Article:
38th Chamber. Just Readin Twitter Shit.
Ghost lays the foundation for the return on the Wu. It’s been ten years since the Wally Champ’s Supreme Clientele, which saved the Wu during their sophomore slump. In the aftermath of Mighty Healthy the Wu thrived, releasing music on major and independent labels. RZA ventured into the post alternative movement of beat aesthetics. However, it didn’t coincide with the group’s first aesthetic, and at times it couldn’t support the lyrics and artistry of the other 8 Millies, so everyone went for dolo. And now, Dennis Coles puts it all on blast. Here it is people, the next chamber.
reblog your favorite Ghost Quotable!
AND BUY WISARD OF POETRY YOUR CHEAP BASTARDS.
( played 2 times )
1988. Critical Beatdown. Four cats out of South Bronx put together a futuristic soundscape of raw breaks, sonic noises and scientifically constructed verses. With a name like Ultramagnetic MC’s, these kids were way ahead of their time, and the best part is that they knew it. Kool Keith and Ced Gee, along with their DJs Moe Love & TR Love, create a battlerap anthems that take on the whole game. Each song crushes competition with groundbreaking rhythms and flows, furthering the already progressing boundaries of late 80’s hip hop. In this song, “Ego Trippin”, the group direct their blows to “nursery rhyme rappers” (mainly referring to Run DMC), chastising these sucka mc’s for not putting enough effort into their work. Ced Gee’s revolutionary use of the E-mu SP 1200 would forever change how rap song were created by introducing a true sampler into the art. Melvin Bliss’s classic break “Synthetic Substitution” loops though this track, laying the foundation for the MC’s to flip the script. The Ultramagnetic MC’s proved that the future started in ‘88, and ever since we’ve been living in their bizarre musical world.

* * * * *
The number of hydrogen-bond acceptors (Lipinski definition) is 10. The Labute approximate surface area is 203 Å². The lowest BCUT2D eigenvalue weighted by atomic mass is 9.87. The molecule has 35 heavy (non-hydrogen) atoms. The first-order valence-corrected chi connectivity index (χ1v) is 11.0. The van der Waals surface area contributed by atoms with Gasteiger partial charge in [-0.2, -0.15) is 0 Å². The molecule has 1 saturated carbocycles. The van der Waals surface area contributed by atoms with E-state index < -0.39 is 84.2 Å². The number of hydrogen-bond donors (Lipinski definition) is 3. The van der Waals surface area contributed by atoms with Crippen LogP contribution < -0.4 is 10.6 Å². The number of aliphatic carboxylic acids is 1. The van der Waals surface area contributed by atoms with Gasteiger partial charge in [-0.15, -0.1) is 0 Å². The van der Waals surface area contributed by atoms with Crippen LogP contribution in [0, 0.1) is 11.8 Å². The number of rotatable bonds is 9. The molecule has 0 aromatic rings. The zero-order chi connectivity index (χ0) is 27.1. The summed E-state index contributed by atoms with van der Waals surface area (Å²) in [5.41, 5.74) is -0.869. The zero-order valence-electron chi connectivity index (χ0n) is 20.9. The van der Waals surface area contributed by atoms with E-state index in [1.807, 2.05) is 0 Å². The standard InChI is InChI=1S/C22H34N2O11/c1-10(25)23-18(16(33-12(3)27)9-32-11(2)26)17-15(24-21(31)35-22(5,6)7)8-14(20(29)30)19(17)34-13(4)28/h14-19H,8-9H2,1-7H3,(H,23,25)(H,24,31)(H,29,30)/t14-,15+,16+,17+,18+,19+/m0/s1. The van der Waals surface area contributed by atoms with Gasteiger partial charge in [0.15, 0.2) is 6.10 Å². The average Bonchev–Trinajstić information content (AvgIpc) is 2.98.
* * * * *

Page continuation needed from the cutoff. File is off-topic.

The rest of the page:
( played 6 times )
1995. Only Built 4 Cuban Linx Niggaz. Birth of Wu Gambino. Rza (aka Bobby Steele) explores the sounds of his “coke” phase, interpolating soul samples over explosive drums and grimey overtones. Lex Diamonds (Raekwon the Chef) and Tony Starks (Ghostface Killah) connect flows using the braggadocious lexicon of New York drug lords. A story is developed between the two men, who through coded terms discuss their unrelentless hate of the drug game. From naming biters (Biggie gets his shout out at the end of the song: “beef with White”, White being Biggie’s drug alter ego Frank White) to supplying their city with that which kills them, OB4CL masterfully creates a sound that encapsules the spirit of a spiritless world.
new tumblr kiddies
its for the love of it all!